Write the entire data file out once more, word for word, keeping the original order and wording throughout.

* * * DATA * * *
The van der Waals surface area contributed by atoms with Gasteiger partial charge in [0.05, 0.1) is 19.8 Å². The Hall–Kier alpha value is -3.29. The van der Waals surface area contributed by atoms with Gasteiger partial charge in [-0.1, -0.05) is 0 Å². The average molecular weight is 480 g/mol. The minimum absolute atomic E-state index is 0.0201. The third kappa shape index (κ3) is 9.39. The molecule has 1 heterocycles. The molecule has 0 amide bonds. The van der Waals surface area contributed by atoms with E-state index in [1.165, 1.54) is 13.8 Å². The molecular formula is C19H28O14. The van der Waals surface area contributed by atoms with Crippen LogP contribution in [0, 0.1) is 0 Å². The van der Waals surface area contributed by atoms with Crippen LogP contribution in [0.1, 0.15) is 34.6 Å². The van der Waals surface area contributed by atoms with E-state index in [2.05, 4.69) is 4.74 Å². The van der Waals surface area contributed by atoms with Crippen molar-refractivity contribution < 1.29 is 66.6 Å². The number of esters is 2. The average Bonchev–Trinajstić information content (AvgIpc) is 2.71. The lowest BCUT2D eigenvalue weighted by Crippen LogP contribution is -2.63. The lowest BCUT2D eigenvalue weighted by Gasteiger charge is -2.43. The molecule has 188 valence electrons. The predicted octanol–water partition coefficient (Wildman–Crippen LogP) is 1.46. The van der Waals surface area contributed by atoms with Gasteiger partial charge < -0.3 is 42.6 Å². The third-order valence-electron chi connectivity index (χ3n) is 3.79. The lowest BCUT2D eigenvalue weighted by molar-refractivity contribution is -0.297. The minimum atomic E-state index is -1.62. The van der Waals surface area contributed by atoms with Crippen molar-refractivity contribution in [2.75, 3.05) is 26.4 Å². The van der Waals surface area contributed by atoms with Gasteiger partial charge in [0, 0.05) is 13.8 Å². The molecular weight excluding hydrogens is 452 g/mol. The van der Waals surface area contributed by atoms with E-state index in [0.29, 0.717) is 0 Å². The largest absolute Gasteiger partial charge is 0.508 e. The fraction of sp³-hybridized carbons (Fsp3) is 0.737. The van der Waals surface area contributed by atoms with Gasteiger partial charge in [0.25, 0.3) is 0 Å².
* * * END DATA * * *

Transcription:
The van der Waals surface area contributed by atoms with Gasteiger partial charge in [0.05, 0.1) is 19.8 Å². The Hall–Kier alpha value is -3.29. The van der Waals surface area contributed by atoms with Gasteiger partial charge in [-0.1, -0.05) is 0 Å². The average molecular weight is 480 g/mol. The minimum absolute atomic E-state index is 0.0201. The third kappa shape index (κ3) is 9.39. The molecule has 1 heterocycles. The molecule has 0 amide bonds. The van der Waals surface area contributed by atoms with E-state index in [1.165, 1.54) is 13.8 Å². The molecular formula is C19H28O14. The van der Waals surface area contributed by atoms with Crippen LogP contribution in [0, 0.1) is 0 Å². The van der Waals surface area contributed by atoms with Crippen LogP contribution in [0.1, 0.15) is 34.6 Å². The van der Waals surface area contributed by atoms with E-state index in [2.05, 4.69) is 4.74 Å². The van der Waals surface area contributed by atoms with Crippen molar-refractivity contribution < 1.29 is 66.6 Å². The number of esters is 2. The average Bonchev–Trinajstić information content (AvgIpc) is 2.71. The lowest BCUT2D eigenvalue weighted by Crippen LogP contribution is -2.63. The lowest BCUT2D eigenvalue weighted by Gasteiger charge is -2.43. The molecule has 188 valence electrons. The predicted octanol–water partition coefficient (Wildman–Crippen LogP) is 1.46. The van der Waals surface area contributed by atoms with Gasteiger partial charge < -0.3 is 42.6 Å². The third-order valence-electron chi connectivity index (χ3n) is 3.79. The lowest BCUT2D eigenvalue weighted by molar-refractivity contribution is -0.297. The minimum atomic E-state index is -1.62. The van der Waals surface area contributed by atoms with Crippen molar-refractivity contribution in [2.75, 3.05) is 26.4 Å². The van der Waals surface area contributed by atoms with Gasteiger partial charge in [0, 0.05) is 13.8 Å². The molecular weight excluding hydrogens is 452 g/mol. The van der Waals surface area contributed by atoms with E-state index in [0.29, 0.717) is 0 Å². The largest absolute Gasteiger partial charge is 0.508 e. The fraction of sp³-hybridized carbons (Fsp3) is 0.737. The van der Waals surface area contributed by atoms with Gasteiger partial charge in [0.25, 0.3) is 0 Å².